Strangely enough, while on the line after handing off my phone, I realized I did not have my license and identification. Didn’t we have enough panic for one evening? As my phone was being used, I borrowed a phone from one of my new friends and called Moses downstairs at the luggage carousel. He didn’t see anything. I then asked my new friends to watch my carry-on bags while I checked with security. One who was already confirmed for the 9:30 flight with us volunteered to watch everything if I had to take a cab home to get a passport. I hoped that would not be needed.
I walked over to security and the TSA agent in charge came out to meet me. He told me that no identification had been found in the last hour but he would double check. He asked me for anything else with my name, took that and asked me to wait. I went back to see if Moses had returned and to make sure someone was still using my phone. I walked back to the security desk and the agent checking identifications called me over. He handed me my ID case with my license and ID. He said that it must have slipped out of the basket going through the X-ray machine as the supervisor found it there. When I returned to the gate, Moses was there and together with our new friends we rechecked our luggage, passed through security and prayed that this flight would not be too delayed.
And while waiting for the flight I learned about the other guys we had prayed with. I learned about where they came from, where they were going and all about their families. We exchanged ideas and chidushim on Pesach and boarded with a whole different feeling.
One could really see where the minyan and the cancelled flight brought people together and allowed people to open their eyes and better understand each other and be willing to go out of their way to assist each other. The world may abide by a different set of rules where passengers and crew on stricken vessels have historically abided by the axiom: “Every man for himself.” As Jews, I saw this was not the case. I learned so much from a cancelled flight.
My dad would say the world is filled with lessons. Every moment is an opportunity to learn and incorporate.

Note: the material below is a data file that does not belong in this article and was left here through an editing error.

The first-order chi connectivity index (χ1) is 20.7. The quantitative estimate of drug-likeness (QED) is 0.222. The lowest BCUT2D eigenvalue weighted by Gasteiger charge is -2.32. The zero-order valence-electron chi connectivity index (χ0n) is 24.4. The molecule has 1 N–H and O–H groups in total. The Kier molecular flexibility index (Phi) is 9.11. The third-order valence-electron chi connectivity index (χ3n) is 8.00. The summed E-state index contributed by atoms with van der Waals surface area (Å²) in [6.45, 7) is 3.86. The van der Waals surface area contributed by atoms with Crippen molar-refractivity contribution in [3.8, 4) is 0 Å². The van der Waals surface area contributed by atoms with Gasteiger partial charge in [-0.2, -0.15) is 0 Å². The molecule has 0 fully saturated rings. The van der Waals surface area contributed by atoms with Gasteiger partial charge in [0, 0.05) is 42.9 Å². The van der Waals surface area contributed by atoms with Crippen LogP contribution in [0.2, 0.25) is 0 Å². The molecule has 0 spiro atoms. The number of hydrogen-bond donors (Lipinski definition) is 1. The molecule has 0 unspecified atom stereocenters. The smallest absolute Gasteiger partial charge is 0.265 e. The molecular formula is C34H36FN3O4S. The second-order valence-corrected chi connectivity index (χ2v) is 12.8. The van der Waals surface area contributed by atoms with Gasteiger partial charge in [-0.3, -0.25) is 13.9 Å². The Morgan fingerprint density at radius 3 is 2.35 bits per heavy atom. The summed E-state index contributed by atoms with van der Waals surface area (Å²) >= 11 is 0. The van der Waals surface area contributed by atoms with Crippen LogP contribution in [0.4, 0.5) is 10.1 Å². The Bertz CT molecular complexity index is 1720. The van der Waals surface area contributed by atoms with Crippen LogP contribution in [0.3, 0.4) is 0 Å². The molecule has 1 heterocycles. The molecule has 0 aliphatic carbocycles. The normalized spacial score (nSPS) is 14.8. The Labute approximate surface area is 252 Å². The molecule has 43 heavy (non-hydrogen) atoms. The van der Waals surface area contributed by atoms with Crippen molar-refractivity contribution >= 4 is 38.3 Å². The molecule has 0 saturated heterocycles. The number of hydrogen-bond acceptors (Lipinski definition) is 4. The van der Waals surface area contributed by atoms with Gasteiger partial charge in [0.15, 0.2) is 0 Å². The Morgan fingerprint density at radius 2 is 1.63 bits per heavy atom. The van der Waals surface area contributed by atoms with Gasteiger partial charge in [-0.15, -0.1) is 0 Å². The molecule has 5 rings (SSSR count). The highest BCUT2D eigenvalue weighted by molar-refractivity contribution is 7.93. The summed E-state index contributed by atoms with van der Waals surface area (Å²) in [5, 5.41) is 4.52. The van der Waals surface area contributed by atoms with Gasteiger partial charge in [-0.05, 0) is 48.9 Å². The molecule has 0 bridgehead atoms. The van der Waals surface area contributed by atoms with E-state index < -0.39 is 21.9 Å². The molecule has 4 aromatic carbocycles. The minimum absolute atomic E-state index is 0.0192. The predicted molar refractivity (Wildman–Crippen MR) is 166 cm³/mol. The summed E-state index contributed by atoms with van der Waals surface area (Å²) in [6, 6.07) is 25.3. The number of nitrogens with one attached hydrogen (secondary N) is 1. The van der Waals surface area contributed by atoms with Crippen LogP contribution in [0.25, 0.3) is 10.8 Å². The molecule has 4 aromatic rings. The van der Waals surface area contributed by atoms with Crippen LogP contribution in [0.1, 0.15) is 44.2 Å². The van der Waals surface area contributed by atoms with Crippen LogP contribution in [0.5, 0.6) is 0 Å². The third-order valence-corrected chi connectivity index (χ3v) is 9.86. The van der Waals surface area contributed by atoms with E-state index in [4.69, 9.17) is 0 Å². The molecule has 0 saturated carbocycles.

We should keep this in mind this week as we commemorate Holocaust Remembrance Day
Author Aharon Appelfeld, a Holocaust survivor, while visiting the Zigfried Mozes Old Age Home in Jerusalem, explained that "as IDF commanders, it is our duty to instill in all the soldiers of the IDF the enormity of the responsibility they bear -- to carry the torch of remembrance of the survivors of the Holocaust and the victims of the Holocaust for many years to come, and to pass it on to future generations. Ensuring the existence and security of the State of Israel is our way of perpetuating their choice -- by choosing life."
And next week we will also commemorate Yom HaZikaron, Memorial Day, not with barbecue and massive sales but with moments of silence and visits to cemeteries.
In these moments, it is crucial to remember and to remind that we are not alone, but we stand with each other. It’s a pity that it often takes bad news to bring us together, but at least it doesn’t break us apart. And as we stand with each other during and after tragedy we should be blessed that Hashem will stand with us for all time. VeAhavata LeRehacha Kamocha …. And you should love your friend as yourself … only then Ani Hashem … only after you come together can I be your G-d. Let’s show Hashem this week and next how we truly come together and let him bless us to come together in joy and in happiness with the coming of Mashiach Bimherah BeYameynu Amen.
Rabbi David Bibi